In relation to out of body experiences, Dr Parnia has collected many examples of people’s OBE’s (out of body experiences ) which range from tunnels of light, relatives coming to meet them, reliving their lives, re-living events that inflicted pain on others. Dr Parnia says that often when the patient returns to consciousness they have determined to live their lives in a different, changed and often fearless way. He says he believes that most people experience these types of experiences but that they are unlikely to remember due to the brain trauma or inflammation wiping their memory.

Interestingly these experiences have different meanings in different cultures or religious contexts so are interpreted in the context of the beliefs of each individual.

‘Proof of Heaven’ by Dr Eben Alexander (4) is a neurosurgeon’s Journey into the afterlife.  Dr Alexander  contracted bacterial E. coli meningitis and was in a coma for 7 days. He was not expected to survive but against the odds he woke up to recount his journey (which was quite a trip!) in his book. Dr Alexander was a complete sceptic until he experienced this for himself.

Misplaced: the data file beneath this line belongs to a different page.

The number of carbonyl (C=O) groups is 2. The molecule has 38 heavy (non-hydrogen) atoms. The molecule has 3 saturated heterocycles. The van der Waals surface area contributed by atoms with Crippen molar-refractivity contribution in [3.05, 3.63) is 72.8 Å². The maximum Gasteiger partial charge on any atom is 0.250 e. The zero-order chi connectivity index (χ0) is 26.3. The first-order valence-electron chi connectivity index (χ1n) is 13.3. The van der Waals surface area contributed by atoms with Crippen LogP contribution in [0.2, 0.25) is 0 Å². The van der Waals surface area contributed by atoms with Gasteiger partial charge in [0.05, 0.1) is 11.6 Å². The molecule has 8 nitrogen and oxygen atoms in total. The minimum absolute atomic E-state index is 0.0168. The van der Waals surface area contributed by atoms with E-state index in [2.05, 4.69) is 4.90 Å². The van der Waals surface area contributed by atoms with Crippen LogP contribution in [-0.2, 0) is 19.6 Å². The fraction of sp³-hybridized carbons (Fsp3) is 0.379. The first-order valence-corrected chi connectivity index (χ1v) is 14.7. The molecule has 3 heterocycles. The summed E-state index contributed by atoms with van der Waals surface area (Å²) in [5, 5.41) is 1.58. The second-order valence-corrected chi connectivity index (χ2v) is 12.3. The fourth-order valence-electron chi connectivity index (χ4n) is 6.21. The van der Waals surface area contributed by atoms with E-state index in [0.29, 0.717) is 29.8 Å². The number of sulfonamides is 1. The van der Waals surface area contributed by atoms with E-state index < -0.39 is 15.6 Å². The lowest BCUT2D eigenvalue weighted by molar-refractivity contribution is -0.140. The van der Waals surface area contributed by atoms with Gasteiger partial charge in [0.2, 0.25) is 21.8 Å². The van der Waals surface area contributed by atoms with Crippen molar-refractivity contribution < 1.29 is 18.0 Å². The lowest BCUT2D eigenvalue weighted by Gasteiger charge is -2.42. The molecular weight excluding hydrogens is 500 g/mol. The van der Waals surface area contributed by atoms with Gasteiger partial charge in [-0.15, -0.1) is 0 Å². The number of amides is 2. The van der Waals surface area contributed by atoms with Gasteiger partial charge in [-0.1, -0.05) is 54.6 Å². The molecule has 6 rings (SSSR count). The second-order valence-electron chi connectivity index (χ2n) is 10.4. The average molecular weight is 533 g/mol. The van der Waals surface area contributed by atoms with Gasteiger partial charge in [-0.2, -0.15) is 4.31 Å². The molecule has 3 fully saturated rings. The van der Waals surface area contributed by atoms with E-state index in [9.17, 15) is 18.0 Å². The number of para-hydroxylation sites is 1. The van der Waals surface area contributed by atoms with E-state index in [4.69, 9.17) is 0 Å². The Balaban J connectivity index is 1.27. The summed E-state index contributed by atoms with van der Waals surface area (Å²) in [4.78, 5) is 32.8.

‘The Body Electric’ by Robert O. Becker and Gary Selden (5) was published in 1985 and challenged the notions of mechanistic medicine, in particular in its views around regeneration. Within this book there is a chapter titled ‘The Lazarus Effect’. This chapter describes the discovery in 1973 that a Salamander can regenerate its heart if it is cut in half or wounded from 30% to 50%. Such a large wound sparks a massive healing response in the salamander. The findings were published in Nature in 1974.

The cover of ‘The Body Electric’ says the book ‘explores new pathways in our understanding of evolution, acupuncture, psychic phenomena and healing.’

Back to heart resuscitation.

So to summarise, the medical model is changing in relation to heart resuscitation, the cooler the better.

I leave you with the thoughtful CPR intervention skills of Vinnie jones and the question- have you ever had an out of body experience?

http://www.youtube.com/watch?v=ILxjxfB4zNk

1)http://www.bbc.co.uk/news/magazine-22154552

2)http://www.amazon.co.uk/The-Lazarus-Effect-Rewriting-Boundaries/dp/1846043077

3) http://www.bbc.co.uk/programmes/p016tn56 Outlook Carol Brothers ‘I was dead for 45 minutes’